Friday, January 9, 2009

Dewdrop asked if the cloud chart I linked to yesterday is available in poster size -- usually National Weather Service offices have them because they hand them out at public events, such as fairs.

So it's worth giving them a call or email and hoping they have some in stock.

And someone from NW Kentucky asked if it has been windier than normal lately.

Without knowing the local climatology that well, I would venture out on a limb and say it probably has been due to the recent weather patterns.

So you can take a look at the weather maps and find where all the high and low pressures are located -- and in places where they are close by, you can pretty much bet it will be windy.

Winds are caused by pressure differences, and pressure is directly related to temperature. Winds blow from higher pressure toward lower pressure.

So if you are in between a high and a low that are pretty close together, you can probably count on a windy day.

With the recent storm track across the northern third of the lower 48 states, almost one every few days, it's brought a lot of wind I am sure, esp. to areas in the middle of the chill to the north and the warm to the south.

Also going out on another limb here, but I would venture to guess many locations have more wind in the colder months than the warmer months simply due to the temperature contrast.

In the middle of the summer, it might be 75 in Minneapolis, 85 in St. Louis, 92 in Memphis and 90 in New Orleans. A difference of only 15 to 20 degrees over 1,000 miles.

In the middle of winter, it might be -12 in Minneapolis, 25 in St. Louis, 40 in Memphis and 53 in New Orleans. A difference of 65 degrees over that same 1,000 miles.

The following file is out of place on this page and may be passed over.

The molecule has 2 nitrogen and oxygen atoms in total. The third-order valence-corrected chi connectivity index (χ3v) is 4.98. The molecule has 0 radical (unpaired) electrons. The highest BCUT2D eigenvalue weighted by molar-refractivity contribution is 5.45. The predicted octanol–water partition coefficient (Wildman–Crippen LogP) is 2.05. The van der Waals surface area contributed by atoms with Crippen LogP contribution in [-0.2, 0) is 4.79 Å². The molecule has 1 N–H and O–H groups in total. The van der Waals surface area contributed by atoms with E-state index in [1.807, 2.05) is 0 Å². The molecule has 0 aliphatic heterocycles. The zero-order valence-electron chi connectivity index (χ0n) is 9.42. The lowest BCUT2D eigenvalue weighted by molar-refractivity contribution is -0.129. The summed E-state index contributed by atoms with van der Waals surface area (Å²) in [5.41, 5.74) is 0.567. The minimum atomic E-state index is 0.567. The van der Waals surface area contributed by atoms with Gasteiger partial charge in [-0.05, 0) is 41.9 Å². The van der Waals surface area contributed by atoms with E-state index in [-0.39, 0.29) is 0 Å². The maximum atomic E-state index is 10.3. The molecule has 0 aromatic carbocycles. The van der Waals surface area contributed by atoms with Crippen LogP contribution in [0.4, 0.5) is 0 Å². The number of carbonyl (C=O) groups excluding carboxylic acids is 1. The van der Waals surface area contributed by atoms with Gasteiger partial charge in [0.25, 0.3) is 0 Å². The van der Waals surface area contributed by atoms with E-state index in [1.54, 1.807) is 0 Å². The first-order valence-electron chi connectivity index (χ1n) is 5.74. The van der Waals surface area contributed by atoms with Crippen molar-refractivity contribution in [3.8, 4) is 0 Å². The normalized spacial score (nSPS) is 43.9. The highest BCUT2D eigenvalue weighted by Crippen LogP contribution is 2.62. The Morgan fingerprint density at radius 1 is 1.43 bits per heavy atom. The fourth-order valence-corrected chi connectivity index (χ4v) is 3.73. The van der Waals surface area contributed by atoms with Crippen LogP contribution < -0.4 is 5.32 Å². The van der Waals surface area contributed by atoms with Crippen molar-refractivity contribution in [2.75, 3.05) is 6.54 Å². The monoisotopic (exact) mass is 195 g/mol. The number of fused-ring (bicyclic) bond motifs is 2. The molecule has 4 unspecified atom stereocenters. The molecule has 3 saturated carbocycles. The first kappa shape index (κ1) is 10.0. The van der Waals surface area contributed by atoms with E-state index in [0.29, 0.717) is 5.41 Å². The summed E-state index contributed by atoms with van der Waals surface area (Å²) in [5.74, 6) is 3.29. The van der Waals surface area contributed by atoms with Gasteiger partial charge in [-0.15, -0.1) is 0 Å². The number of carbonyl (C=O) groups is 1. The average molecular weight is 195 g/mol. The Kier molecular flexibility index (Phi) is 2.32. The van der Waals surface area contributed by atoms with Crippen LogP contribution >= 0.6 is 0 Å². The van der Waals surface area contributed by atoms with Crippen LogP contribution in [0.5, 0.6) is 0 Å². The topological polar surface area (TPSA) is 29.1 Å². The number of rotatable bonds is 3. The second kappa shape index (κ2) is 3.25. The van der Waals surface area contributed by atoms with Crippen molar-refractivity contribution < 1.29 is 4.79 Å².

You can also look at the temperature gradients and kinda figure out where it might be windy. If southern Kentucky is in the 40s and 50s, but just north of you, say central Illinois/Indiana/Ohio it is in the teens -- there is a chance since you are located in between you might be getting more wind than normal, due to the tight temperature gradient and pressure differences over a relatively short distance.

The atmosphere is always trying to achieve a perfect state of balance, meaning equal air pressure at all locations.

The way it tries to accomplish this is through wind -- moving air around to fill in areas of lower air pressure.

Although at times the atmosphere may get somewhat close to making it's goal of perfect balance, or equilibrium, it will never get 100%.

This is a good thing or else we wouldn't have weather.

Caleb -- you said you are moving to the city and still want to do CoCoRaHS ...but wondered if you can? OF COURSE!

Although city settings do not provide for the "ideal" placement of a rain gauge (i.e. double the distance away from the nearest tallest object, while avoiding things like overhead powerlines, sheds, etc.) the data from a city is incredible because you typically do not get much weather data from downtown settings.

Most official weather stations are located with the nearest major airports. Very few cities take weather data downtown.

The only trouble you may have is figuring out where and how to install a gauge, but don't let that small detail stop you. There is ALWAYS a way.

And Lenore dropped a note to say how much weather information she gets off of Weather Underground, linked here.

Yes, that is a great weather site with TONS of stuff to browse.